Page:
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  • Jazzed Up Too for Clarinet
    Jazzed Up Too for Clarinet ThumbnailJazzed Up Too for Clarinet Thumbnail

    arr Tony Coe

    Jazzed Up Too for Clarinet

    • 8.75

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    • Product Details
    • Composer Biography

    Instrument: clarinet and piano
    Grade: mediumdifficult
    Catalogue No: 1307
    ISMN No: 9790570271085

    IMPROVISATION
    "When somebody tells me that they wish they could improvise, I usually reply "If you REALLY want to you will". This may seem quite a hard line to take but, if the will to improvise exists, there is no reason why anyone with however limited a command of their instrument (or voice) cannot realise their ambition, the degree of proficiency attained obviously varying with individual abilities and ABOVE ALL the amount of personal effort.
    As much time as possible should be allocated to ear-training. There are many cassette courses available on the market - such as the David Burge course (for both perfect and relative pitch development).
    Also the development of harmonic knowledge should be on-going, and to this end, use of a keyboard of some kind is imperative. Don't worry how bad a pianist you are - you can only improve!
    An improviser draws upon any sources available to enhance his/her vocabulary - a popular song for instance, or a Chopin waltz, or the modes of Messaien or the pandiatonicism (this being simpler than it sounds) of Stravinsky. It is very healthy to expose yourself to a wide spectrum of music - you will probably find this will lead to the development of other skills such as musical analysis or composition - which of course may well be of material use at times when engagements are thin on the ground and one can turn to arranging, or writing a jingle or even a film score!
    All the pieces in this book have a theme followed by a quasi-improvisational section and a reprise of the theme. If you wish, FEEL FREE TO INVENT YOUR OWN IMPROVISATION or play the written one, or perhaps use the first four bars of the written one as a springboard.
    Please feel free to imbue these pieces with your personality, making alterations and decorations as you feel them." Tony Coe

    ... Charade • Blue September • Some Other Autumn • What Are You Doing The Rest Of Your Life? • La Colina Del Tejon
    Tony Coe
    Tony Coe was the first non-American to receive the world's ultimate accolade - the Jazzpar Prize (otherwise known as the jazz novel) in 1995.

    Clarinetist, saxophonist and composer, he was invited to join the Count Basie band and was featured in the bands of Humphrey Lyttelton, John Dankworth, Kenny Clarke/Francy Boland, Stan Tracey and Henry Mancini (playing the tenor saxophone theme in most of the Pink Panther films), working and recording with musicians including Jimmy Rushing, Buck Clayton, Joe Turner, Cleo Laine, Stan Getz, Dizzy Gillespie, Sarah Vaughan, Carmen Macrae, Zoot Sims, Teddy Wilson, Johnny Griffin, Wynton Marsalis, Ronnie Scott, Phil Woods, Lee Konitz, Kenny Wheeler, Bob Brookmeyer, Clark Terry, Alan Hacker, and in 1999, he was invited to tour Europe as guest soloist with a band of Duke Ellington sidemen including trombonist Britt Woodman and bassist Jimmy Woods. In the London production of 'Lady Day' - a play about a period in the life of Billy Holiday, featuring Dee Dee Bridgewater - he was musical director, performer and actor.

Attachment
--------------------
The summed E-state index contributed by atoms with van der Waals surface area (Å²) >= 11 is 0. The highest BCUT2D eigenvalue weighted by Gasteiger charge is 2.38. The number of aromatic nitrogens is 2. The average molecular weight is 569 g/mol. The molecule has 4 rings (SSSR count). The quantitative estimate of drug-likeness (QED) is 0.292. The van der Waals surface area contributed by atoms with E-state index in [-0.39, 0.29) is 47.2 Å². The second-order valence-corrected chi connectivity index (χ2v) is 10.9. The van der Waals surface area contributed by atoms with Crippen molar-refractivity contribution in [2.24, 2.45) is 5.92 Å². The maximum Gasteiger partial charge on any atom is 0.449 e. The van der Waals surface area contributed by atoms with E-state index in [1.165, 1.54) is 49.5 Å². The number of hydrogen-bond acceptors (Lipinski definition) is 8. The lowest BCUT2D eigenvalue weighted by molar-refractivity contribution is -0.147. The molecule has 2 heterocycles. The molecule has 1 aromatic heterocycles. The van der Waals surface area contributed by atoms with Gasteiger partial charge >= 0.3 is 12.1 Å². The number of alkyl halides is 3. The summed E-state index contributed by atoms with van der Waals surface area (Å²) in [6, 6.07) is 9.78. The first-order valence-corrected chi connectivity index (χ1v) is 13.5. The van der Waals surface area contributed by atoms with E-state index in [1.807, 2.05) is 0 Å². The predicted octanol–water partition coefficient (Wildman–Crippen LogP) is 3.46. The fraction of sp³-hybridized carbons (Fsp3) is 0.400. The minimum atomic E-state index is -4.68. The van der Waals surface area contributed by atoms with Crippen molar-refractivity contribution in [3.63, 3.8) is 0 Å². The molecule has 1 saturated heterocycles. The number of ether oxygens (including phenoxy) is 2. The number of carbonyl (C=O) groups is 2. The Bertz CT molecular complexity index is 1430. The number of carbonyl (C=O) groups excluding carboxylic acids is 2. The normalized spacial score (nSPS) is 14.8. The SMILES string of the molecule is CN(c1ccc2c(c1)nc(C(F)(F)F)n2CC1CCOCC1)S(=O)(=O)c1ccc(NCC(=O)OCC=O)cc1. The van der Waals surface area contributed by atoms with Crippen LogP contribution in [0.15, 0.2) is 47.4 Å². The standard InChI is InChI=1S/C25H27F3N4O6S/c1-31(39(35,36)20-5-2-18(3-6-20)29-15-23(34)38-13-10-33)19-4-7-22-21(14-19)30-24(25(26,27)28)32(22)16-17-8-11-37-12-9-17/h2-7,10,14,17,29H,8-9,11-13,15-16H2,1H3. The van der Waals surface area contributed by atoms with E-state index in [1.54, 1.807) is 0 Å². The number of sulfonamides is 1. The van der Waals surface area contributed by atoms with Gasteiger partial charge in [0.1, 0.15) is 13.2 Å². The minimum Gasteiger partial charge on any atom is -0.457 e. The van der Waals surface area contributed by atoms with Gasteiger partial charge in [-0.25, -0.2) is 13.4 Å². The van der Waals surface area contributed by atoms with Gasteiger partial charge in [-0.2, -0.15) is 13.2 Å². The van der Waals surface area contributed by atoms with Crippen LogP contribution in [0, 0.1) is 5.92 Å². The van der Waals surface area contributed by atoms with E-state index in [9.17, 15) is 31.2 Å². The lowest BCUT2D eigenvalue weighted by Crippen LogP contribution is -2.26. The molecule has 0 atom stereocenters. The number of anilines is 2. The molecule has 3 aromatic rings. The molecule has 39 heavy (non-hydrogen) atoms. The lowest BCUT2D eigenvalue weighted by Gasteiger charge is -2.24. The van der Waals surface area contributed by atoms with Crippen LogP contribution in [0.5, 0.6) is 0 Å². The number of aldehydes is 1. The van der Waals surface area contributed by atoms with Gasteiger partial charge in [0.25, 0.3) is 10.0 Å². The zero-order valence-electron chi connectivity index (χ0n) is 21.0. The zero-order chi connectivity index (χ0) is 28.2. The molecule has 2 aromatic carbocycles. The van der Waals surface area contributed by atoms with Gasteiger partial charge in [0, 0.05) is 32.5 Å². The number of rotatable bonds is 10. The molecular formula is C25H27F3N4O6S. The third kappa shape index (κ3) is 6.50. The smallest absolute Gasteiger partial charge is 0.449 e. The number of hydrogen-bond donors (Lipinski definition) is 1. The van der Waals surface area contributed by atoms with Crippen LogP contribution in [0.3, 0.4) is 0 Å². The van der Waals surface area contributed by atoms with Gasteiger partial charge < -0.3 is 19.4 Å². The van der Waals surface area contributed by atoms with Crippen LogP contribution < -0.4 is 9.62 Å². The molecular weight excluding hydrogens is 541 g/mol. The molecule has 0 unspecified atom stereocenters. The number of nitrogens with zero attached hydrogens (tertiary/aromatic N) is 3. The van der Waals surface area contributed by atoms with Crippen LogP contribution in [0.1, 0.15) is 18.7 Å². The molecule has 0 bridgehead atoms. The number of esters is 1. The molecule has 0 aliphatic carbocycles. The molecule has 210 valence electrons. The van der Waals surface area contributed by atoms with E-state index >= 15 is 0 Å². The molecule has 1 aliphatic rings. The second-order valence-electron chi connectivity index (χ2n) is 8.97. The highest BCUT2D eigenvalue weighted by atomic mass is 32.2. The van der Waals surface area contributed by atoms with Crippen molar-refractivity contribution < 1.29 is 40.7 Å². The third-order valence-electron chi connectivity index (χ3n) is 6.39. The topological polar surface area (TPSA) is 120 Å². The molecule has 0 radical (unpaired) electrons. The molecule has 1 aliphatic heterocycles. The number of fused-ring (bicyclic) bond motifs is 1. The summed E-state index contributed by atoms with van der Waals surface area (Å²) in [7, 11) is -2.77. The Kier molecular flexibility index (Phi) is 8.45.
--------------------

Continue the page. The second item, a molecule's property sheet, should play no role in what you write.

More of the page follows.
In 1998 he was awarded an honorary doctorate in music by the University of Kent and he has received the BT jazz clarinet award four times.

    He has composed several pieces of music, with Arts Council grants, including 'Zeitgeist', 'The Buds of Time', 'Songs of Old Chelsington' (orchestral piece for the Chelsea and Kensington Festival), 'England Someone's England', 'Invention on an Ostinato Rhythm' (for wind instruments), and 'The Smugglers Love' (for the 1999 Deal Festival). He has composed several film scores, including a two-hour piece for chamber orchestra to accompany the Marie Epstein silent film, 'Peau de Pêche'.

    Some of his recent recordings include 'Captain Coe's Famous Racearound' with Bob Brookmeyer and the Danish radio band (Storyville), 'Street of Dreams' with Warren Vaché (Zephyr), 'In Concert' with John Horler and Malcolm Creese (ABCDs), 'Ruby' - a quartet album mainly of standards (Zah Zah), and 'Sun, Moon and Stars' with Alan Hacker (Zah Zah).

    He plays in various ensembles including the Coe-Horler duo, the Hacker-Coe duo, the trio - Coe, Horler and Dankworth, a quartet, a quintet, a sextet with Gerard Presencer and Mark Nightingale and (occasionally) larger combinations.

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